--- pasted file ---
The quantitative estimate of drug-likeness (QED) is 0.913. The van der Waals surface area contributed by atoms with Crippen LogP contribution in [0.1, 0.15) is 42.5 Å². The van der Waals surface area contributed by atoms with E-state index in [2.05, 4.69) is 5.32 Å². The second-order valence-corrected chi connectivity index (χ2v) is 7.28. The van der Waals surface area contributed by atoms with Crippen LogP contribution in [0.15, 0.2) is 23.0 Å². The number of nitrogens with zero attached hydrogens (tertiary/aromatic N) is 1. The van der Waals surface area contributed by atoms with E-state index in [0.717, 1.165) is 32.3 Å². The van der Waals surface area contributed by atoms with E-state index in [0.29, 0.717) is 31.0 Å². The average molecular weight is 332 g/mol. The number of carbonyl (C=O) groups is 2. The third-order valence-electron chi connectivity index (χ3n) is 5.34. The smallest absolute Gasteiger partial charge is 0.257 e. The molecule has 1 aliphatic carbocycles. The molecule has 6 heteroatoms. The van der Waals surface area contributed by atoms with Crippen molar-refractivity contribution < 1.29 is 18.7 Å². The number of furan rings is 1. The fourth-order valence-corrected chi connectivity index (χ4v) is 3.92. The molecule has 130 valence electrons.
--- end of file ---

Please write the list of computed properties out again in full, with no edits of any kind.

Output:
The quantitative estimate of drug-likeness (QED) is 0.913. The van der Waals surface area contributed by atoms with Crippen LogP contribution in [0.1, 0.15) is 42.5 Å². The van der Waals surface area contributed by atoms with E-state index in [2.05, 4.69) is 5.32 Å². The second-order valence-corrected chi connectivity index (χ2v) is 7.28. The van der Waals surface area contributed by atoms with Crippen LogP contribution in [0.15, 0.2) is 23.0 Å². The number of nitrogens with zero attached hydrogens (tertiary/aromatic N) is 1. The van der Waals surface area contributed by atoms with E-state index in [0.717, 1.165) is 32.3 Å². The van der Waals surface area contributed by atoms with E-state index in [0.29, 0.717) is 31.0 Å². The average molecular weight is 332 g/mol. The number of carbonyl (C=O) groups is 2. The third-order valence-electron chi connectivity index (χ3n) is 5.34. The smallest absolute Gasteiger partial charge is 0.257 e. The molecule has 1 aliphatic carbocycles. The molecule has 6 heteroatoms. The van der Waals surface area contributed by atoms with Crippen molar-refractivity contribution < 1.29 is 18.7 Å². The number of furan rings is 1. The fourth-order valence-corrected chi connectivity index (χ4v) is 3.92. The molecule has 130 valence electrons.